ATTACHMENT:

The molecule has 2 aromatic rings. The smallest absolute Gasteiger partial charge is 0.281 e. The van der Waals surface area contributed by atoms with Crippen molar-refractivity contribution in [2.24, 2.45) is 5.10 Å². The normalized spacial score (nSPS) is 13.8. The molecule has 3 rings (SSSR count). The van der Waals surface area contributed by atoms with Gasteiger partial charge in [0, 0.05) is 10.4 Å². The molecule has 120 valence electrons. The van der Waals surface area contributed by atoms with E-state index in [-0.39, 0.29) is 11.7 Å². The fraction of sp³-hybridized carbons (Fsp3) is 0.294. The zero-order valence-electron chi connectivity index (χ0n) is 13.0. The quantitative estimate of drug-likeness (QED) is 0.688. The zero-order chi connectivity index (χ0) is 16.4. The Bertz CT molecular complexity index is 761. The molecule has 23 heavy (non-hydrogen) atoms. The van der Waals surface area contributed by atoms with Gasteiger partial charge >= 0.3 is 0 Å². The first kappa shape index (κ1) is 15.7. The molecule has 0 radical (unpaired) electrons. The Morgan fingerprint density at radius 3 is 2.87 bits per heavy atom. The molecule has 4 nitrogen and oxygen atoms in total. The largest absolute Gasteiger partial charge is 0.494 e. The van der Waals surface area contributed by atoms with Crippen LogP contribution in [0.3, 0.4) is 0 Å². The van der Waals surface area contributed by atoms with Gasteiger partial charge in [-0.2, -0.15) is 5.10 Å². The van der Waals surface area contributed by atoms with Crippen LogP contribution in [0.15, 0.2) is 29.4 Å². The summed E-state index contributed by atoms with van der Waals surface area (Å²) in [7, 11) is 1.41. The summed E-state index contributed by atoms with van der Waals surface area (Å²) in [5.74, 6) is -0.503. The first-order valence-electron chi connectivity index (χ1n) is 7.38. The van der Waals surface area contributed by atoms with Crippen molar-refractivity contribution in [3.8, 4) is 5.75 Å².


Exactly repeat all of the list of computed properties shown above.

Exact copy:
The molecule has 2 aromatic rings. The smallest absolute Gasteiger partial charge is 0.281 e. The van der Waals surface area contributed by atoms with Crippen molar-refractivity contribution in [2.24, 2.45) is 5.10 Å². The normalized spacial score (nSPS) is 13.8. The molecule has 3 rings (SSSR count). The van der Waals surface area contributed by atoms with Gasteiger partial charge in [0, 0.05) is 10.4 Å². The molecule has 120 valence electrons. The van der Waals surface area contributed by atoms with E-state index in [-0.39, 0.29) is 11.7 Å². The fraction of sp³-hybridized carbons (Fsp3) is 0.294. The zero-order valence-electron chi connectivity index (χ0n) is 13.0. The quantitative estimate of drug-likeness (QED) is 0.688. The zero-order chi connectivity index (χ0) is 16.4. The Bertz CT molecular complexity index is 761. The molecule has 23 heavy (non-hydrogen) atoms. The van der Waals surface area contributed by atoms with Gasteiger partial charge >= 0.3 is 0 Å². The first kappa shape index (κ1) is 15.7. The molecule has 0 radical (unpaired) electrons. The Morgan fingerprint density at radius 3 is 2.87 bits per heavy atom. The molecule has 4 nitrogen and oxygen atoms in total. The largest absolute Gasteiger partial charge is 0.494 e. The van der Waals surface area contributed by atoms with Crippen LogP contribution in [0.3, 0.4) is 0 Å². The van der Waals surface area contributed by atoms with Gasteiger partial charge in [-0.2, -0.15) is 5.10 Å². The van der Waals surface area contributed by atoms with Crippen LogP contribution in [0.15, 0.2) is 29.4 Å². The summed E-state index contributed by atoms with van der Waals surface area (Å²) in [7, 11) is 1.41. The summed E-state index contributed by atoms with van der Waals surface area (Å²) in [5.74, 6) is -0.503. The first-order valence-electron chi connectivity index (χ1n) is 7.38. The van der Waals surface area contributed by atoms with Crippen molar-refractivity contribution in [3.8, 4) is 5.75 Å².